There's no doubt that getting fit and strong requires a lot of hard work, but work is only part of the equation. A goal without a plan, as one famous writer put it, is just a wish. To put this in gym terms, if you just throw some weights around and copy what you see other people doing, you won't get results.
The movements you choose in the weight room become your biggest fitness investment, after your gym fees. Think of them as exactly that: an investment. Each movement represents a value in time you spend in the gym—and not doing something else—make sure your time is spent on something worthwhile.
Much of the reason that strength training can be intimidating is that there is so much information. Some of it is straight-up misinformation; a lot is OK information that is geared toward someone with different goals and priorities than you. Where should you begin? What should and shouldn't you be doing? No matter what results you have in mind, you need to find your answers to these questions.
To maximize your training, you need a program—and no, your body-part split isn't a program. A program is a structured plan that will strategically and purposefully help you reach your goals, leaving you on a different level than when you started. Even experienced lifters can benefit from having a better program. Programming is a must for relative novices looking to get serious and experience their first strength breakthroughs.
Is this news to you? If so, get ready for a course in the fundamentals of strength training programming. I'm going to break down the major components of a lifting program and explain how they correlate with specific goals, so you can choose the program that works for you—not for someone else.
I offer a simple yet effective 8-week program that helps you to build a foundation of muscular strength that can help you get closer to your strength and fitness goals, no matter what they are. Try it if your gym time has been haphazard up to this point, or if you feel like you've gotten away from the fundamentals and need a whole-body refresher course.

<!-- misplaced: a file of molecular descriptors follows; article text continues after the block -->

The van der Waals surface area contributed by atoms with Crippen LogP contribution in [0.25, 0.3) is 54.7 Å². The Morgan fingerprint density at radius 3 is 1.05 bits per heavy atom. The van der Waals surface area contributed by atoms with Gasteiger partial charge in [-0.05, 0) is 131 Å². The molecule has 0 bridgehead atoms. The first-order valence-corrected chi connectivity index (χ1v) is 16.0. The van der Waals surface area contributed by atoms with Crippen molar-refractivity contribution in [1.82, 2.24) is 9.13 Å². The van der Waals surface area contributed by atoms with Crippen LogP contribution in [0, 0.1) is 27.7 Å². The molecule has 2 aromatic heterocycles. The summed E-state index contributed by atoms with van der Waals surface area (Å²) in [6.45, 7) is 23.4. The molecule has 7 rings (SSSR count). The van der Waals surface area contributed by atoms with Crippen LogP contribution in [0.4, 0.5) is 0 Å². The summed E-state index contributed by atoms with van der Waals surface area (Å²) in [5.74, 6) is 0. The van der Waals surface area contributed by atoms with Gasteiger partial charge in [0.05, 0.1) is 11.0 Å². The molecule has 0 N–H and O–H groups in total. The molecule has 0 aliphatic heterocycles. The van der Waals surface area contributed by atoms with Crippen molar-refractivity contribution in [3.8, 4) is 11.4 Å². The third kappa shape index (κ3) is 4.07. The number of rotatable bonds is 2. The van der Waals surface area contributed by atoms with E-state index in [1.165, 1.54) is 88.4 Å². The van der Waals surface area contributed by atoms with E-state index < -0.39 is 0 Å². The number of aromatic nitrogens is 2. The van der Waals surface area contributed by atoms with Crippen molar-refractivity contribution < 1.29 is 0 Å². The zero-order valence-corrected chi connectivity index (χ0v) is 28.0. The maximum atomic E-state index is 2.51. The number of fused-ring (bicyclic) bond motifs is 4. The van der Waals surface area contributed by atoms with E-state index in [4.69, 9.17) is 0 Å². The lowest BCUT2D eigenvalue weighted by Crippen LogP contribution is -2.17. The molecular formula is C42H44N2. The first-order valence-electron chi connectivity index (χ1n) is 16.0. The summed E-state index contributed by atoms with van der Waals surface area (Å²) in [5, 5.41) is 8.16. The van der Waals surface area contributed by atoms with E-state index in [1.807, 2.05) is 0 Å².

Meet Your Movements
As a general rule there are three categories that all lifts will fit into: primary, assistance, and auxiliary. Where certain exercises fit in these categories differs based what type of activity you train for, but the principles behind them are fairly universal.
Primary exercises are always multijoint, compound lifts, and they are usually done with a barbell. These are the classic lifts many people use as a measure of strength, and are the focus of many competitive events. These are so important because they recruit the maximum number of muscle fibers and allow you to lift the most weight possible. Those are major requirements if your goal is to build strength and muscle.
Assistance exercises are usually still compound movements, often involving dumbbells, bodyweight, or other variations on the classic lifts. Assistance exercises help build muscle and have functional importance in sports, but they're titled "assistance" because they also contribute gains in strength on the primary lifts. You can go heavy on these exercises, but chances are you won't out-lift the weight you lift for a primary counterpart.
Auxiliary exercises are isolation movements that are best for getting a pump and bringing weaker body parts up to speed. These movements are fun to do, but probably won't compromise your results if you can't fit them into your schedule. Check out the chart below for a list of examples of each category of movement.